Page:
Another Side of the Katrina Disaster

Discussion in 'Off-Topic Discussions' started by Jack Tracey, Sep 16, 2005.

  1. Jack Tracey

    Jack Tracey New Member

    In my work I routinely deal with aspects of life that others would prefer not to see or hear. These are the very grisly stories that force you to switch channels, either to protect your children or perhaps your own sensibilities, when they come onto the TV news. I am referring to sex offenders.
    When New Orleans and the surrounding communities were evacuated, approximately 3,000 registered sex offenders fled the area and remain at large. Read it here:,2933,168965,00.html
    I am happy to see the outpouring of compassion for the people who have been victimized by Katrina but I would urge people to be mindful of the fact that not all evacuees are nice people who can be safely welcomed into our homes. I am aware that there are people from all over the country reading this forum. I would ask that you sustain your compassion and keep a close eye on your kids.
    Along the same lines, it might be news to some that organizations charged with providing relief to foreign nations that have suffered natural disasters are often populated with workers who have sexual offender histories. They prey upon the displaced, orphaned children of the communities they are sent to help. There is such chaos and lack of oversight, they can do whatever they wish with little fear of being caught.
    Sorry for the reality slap, but I'd prefer that there be no more victims.
    When I tried the second link, it didn't work. Her's another link to the same story.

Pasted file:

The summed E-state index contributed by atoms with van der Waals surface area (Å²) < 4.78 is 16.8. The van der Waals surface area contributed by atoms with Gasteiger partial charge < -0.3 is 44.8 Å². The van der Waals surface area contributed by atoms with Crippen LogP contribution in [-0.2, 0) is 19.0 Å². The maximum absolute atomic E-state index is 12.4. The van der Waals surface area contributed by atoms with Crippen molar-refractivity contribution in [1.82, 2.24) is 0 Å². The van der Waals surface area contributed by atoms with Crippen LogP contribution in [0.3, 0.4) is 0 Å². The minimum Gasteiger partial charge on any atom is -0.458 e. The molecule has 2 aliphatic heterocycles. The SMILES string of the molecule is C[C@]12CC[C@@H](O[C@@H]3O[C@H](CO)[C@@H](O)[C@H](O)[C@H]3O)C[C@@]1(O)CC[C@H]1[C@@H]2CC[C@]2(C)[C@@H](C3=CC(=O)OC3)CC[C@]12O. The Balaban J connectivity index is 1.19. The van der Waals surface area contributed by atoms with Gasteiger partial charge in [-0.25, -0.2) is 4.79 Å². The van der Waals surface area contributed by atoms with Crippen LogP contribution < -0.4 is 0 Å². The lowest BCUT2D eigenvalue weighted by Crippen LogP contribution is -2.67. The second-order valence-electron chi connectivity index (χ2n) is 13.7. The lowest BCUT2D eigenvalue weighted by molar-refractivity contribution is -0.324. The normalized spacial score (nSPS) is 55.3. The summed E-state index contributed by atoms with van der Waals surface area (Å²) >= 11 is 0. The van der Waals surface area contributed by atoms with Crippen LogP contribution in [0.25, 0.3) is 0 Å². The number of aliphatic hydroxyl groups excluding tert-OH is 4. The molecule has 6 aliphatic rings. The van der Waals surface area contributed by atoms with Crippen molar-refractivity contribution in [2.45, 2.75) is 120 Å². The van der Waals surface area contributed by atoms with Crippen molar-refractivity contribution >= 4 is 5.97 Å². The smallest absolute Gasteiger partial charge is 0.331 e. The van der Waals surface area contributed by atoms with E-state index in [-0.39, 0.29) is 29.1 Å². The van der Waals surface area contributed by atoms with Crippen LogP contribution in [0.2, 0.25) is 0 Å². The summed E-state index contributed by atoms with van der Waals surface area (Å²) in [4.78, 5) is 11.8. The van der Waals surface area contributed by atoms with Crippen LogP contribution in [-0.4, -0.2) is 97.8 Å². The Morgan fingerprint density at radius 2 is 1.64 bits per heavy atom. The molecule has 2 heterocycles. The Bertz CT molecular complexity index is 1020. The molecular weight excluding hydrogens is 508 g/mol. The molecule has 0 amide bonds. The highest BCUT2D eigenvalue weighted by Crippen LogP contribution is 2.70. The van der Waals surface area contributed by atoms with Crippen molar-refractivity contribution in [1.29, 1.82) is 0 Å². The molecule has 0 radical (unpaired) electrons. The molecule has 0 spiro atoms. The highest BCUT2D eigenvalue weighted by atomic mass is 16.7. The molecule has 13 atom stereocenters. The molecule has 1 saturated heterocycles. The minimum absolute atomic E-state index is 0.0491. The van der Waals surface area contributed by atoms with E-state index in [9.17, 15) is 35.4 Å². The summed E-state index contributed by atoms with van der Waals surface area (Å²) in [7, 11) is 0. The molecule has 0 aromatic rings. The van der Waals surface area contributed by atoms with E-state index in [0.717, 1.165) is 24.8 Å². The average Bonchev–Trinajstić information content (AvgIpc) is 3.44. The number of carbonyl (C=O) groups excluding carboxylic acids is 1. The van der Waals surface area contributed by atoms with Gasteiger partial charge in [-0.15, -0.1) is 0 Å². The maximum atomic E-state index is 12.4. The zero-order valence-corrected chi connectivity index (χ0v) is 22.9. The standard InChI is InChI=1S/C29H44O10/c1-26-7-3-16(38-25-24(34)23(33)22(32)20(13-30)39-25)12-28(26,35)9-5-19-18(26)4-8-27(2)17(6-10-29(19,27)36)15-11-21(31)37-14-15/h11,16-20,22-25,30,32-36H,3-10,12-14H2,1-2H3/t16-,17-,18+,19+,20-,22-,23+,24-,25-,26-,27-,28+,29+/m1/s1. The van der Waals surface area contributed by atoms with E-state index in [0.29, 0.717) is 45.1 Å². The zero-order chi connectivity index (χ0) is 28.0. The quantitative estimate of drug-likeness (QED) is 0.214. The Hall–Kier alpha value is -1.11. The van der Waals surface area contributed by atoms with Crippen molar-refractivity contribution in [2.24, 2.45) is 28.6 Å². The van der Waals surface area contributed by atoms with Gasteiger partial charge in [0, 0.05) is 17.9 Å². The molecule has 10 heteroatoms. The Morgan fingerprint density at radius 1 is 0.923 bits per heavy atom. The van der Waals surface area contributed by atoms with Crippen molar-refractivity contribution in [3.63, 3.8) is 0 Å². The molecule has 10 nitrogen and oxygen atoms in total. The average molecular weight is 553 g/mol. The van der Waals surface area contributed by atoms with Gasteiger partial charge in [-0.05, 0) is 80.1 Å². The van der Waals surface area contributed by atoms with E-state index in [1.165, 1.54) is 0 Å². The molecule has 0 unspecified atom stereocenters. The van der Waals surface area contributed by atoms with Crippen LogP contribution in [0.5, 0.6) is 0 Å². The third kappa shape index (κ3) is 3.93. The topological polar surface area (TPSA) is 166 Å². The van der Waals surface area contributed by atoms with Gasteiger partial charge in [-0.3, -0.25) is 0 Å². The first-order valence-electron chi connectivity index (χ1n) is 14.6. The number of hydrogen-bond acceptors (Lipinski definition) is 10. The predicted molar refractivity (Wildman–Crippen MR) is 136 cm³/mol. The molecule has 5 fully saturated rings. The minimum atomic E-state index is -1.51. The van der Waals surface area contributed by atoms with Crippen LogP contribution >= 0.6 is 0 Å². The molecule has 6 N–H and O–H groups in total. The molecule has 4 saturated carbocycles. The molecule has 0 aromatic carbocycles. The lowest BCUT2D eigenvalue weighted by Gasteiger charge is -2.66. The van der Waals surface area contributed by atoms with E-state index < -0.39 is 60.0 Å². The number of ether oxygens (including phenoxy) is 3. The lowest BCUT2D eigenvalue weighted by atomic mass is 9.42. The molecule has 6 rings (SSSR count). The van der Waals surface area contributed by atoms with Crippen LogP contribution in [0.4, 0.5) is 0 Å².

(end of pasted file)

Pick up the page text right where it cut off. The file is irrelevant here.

Last edited by a moderator: Sep 16, 2005
  2. qvatlanta

    qvatlanta New Member

    We have already had a case here in Atlanta. A woman was raped and robbed by a man who claimed he was a Katrina evacuee with his family dead and nothing to live for. A disaster like this does bring out the best and the worst in people, but overall I think it will not change basic adult nature that much. The evacuees I've encountered have all been polite, stoic and probably led very responsible lives in their home towns, but as you point out there is a very dangerous minority who left as well.

    The issue with welcoming people into homes has two sides. It is easy for people to be victimized by their guests, and we've also had a few cases of that here. On the other hand, it's also dangerous for the evacuees looking for hospitality. How would they know that their host is trustworthy? Also, what happens if they move into someone's house, but due to personality conflicts or a simple change of heart, they're kicked out onto the street again? These people are desperate for certainty and I've heard that's a major fear. It seems like the best situation for groups is to sponsor a family in their own quarters so that they can have both privacy and a sense of stability. I'm not at all against the housing offer websites -- especially the really ideal ones offering empty homes or apartments that would have been otherwise vacant -- but I think some potential hosts jump into it without a full understanding of the matter.
  3. PatsFan

    PatsFan New Member

    You bring up some helpful stuff.
  4. mcdirector

    mcdirector New Member

    We had a church here that had collected money and was going to house an evacuee. They did a background check first and found the applicant they'd chosen had a record a mile long. Now they have chosen another family.

    A sex offender running an orphanage makes me ill. Wonder what we'll find here in the long run.

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